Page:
However, many people do not realize that some vegetables are also sources of protein.  Legumes, such as black beans, chick peas, kidney beans contain roughly 14 – 16 grams of protein per cup.  The highest protein content is in white beans and lentils, topping out at 19 grams/cup.  Other vegetables such as broccoli, spinach, corn and artichokes provide 4 – 5 grams of protein per cup.  Potatoes do as well, but don’t remove the skin, it contains over half of the nutrient.  The ideal source of vegetable protein is soy beans.  A cup serving has 29 grams and contains all 9 of the essential amino acids.

When adding protein to your meal, think beyond animal sources.  Animal based protein, such as meat, chicken, and cheese, also are sources of cholesterol, saturated fat and offer NO fiber.  The typical American diet exceeds the daily requirement of protein.  In fact, the suggested daily requirements have decreased over the years.  An average recommendation for females is 45 – 50 gms daily, and 50 – 70 gms for males. When looking for healthy sources of protein, look to vegetables as a lower calorie option as well.

Yet, another reason to eat more vegetables!

 

Carol Penfield M.S., NPC. is a Nurse Practitioner specializing in Lifestyle Medicine.  She instructs Complete Health Improvement Programs “CHIP” that highlight nutrition and exercise at Chatham Health & Swim Club. For more information contact: carol@chathamhealthclub.com  or call 508-945-3555.

 

Healthy Eating for Your Good Health!

Healthy Eating For Your Good Health.

By Carol Penfield, M.S., Nurse Practitioner

I will be addressing healthy eating in “To Your Good Health” (an insert in the Cape Codder) on a regular basis.  My expertise is in the relatively new medical specialty of Lifestyle Medicine.  The principles of Lifestyle Medicine were developed from evidence-based medical research, and help you prevent and even reverse disease by addressing how you live your life day to day.  This includes exercise, stress management, substance abuse, sleep quality and, most germaine to this column, diet.  What you eat greatly affects your health and wellbeing. This makes sense to most of us intuitively, but up to now that knowledge has not led to behavior change in the general population.

So what is a “healthy” diet, and why should you follow it?  Dr. Dean Ornish is one of the pioneers who scientifically addressed how a low fat, plant-based diet was able to decrease and reverse narrowing of the arteries.  Not only did his seriously ill patients achieve a remarkable clinical reversal of their disease, but he used actual pictures of the heart vessels called “angiograms” to prove that those changes were real.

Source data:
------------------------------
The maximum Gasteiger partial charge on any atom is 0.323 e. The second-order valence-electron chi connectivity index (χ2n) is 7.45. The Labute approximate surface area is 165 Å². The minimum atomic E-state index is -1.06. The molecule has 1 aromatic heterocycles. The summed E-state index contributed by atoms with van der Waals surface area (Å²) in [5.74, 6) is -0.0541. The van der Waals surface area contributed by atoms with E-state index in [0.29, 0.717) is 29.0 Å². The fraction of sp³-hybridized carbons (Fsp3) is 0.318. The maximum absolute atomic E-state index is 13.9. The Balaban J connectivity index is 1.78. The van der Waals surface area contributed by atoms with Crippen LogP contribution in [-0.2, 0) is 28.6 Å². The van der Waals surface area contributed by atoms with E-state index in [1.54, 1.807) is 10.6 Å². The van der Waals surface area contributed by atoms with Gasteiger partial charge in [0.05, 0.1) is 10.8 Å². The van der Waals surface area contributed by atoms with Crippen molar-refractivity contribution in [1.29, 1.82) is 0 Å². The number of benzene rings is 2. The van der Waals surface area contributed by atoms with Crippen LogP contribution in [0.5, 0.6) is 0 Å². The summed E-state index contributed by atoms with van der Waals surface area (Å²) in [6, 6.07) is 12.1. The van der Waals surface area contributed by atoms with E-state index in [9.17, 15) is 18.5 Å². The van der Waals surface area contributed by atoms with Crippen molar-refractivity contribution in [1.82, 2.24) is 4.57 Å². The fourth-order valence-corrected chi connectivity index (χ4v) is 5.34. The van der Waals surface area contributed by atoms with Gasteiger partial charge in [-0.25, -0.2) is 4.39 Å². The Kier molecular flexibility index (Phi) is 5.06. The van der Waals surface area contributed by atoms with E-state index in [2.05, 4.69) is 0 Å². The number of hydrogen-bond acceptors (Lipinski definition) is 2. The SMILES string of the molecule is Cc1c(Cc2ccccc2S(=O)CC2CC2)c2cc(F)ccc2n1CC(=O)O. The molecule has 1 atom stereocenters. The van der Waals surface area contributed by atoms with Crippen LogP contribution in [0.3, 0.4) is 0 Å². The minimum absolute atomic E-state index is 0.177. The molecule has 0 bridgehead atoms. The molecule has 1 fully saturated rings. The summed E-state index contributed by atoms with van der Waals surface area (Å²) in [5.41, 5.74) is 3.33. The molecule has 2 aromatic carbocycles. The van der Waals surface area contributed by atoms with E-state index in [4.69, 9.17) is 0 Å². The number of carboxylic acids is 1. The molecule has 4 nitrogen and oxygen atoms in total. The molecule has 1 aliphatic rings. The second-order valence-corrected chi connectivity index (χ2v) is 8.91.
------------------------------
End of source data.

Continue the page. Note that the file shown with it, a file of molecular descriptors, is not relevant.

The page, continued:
As a result of this and other research supporting “plant-based diet”, that term is now used more often, but what does it really mean?  It involves eating foods as grown and in their natural state, such as vegetables, fruits, legumes, and nuts.  It also involves avoiding or minimizing the consumption of animal-based products, meaning foods produced from animals, such as cheese, ice cream, or meats. An easy way to remember this is to avoid eating anything that came from something with eyes… except potatoes, they are the only plant with “eyes”!  Furthermore, it means you need to avoid eating processed foods.  The body is designed to absorb the nutrients from foods in their natural state rather than products invented over the past few decades.

OK, simple enough, but at this point you might be thinking, “I still want my steak, and butter on my toast.”  I will address in future columns how you can change your eating habits in a positive and lasting way, and in more detail what you need to do, and why you will want to.

The Answer to Sustained Fitness for Non-Exercisers is here!

The answer to sustained fitness for non-exercisers is here!
If you do not exercise regularly, there is an exciting new option in fitness that will help get you on track. The health benefits of regular exercise are indisputable, yet only 15% of the population actually do it enough to reap the benefits! If you are in the 85% who know you should, but have not; there is an answer for you. It is called “small group fitness coaching” which involves a group of four exercising under the guidance of a coach.
Small group fitness coaching offers the benefits of both personal training (but more affordable) and exercise classes (without the “one size fits all”). This approach solves many of the barriers that have prevented people from exercising.
1) Exercise is boring: Small group coaching allows you to modify and change each session based on your interests as well as your fitness partners.
2) Exercise is expensive: The fees for a coach are more affordable than a personal trainer when you split the cost with 3 other participants.
3) I don’t want to get hurt: In a small group you receive more personalized instruction and the routine is tailored to your level of fitness. You can’t get lost in the back of the class!
4) I don’t feel like exercising today: Research shows that members of a small group program are more likely to stick with their routine than individuals or large class participants. Being accountable to your fellow group members keeps you going.
5) I am too out of shape: The small group coach can specifically modify each session to allow you to progress.
6) I can’t lose weight: Routines can be adjusted to boost your metabolism. This is possible since you have access to all types of fitness equipment each session.
7) I just don’t like to sweat: No problem, some fitness coaching can be done in the pool or can be effectively toned down to your level of comfort.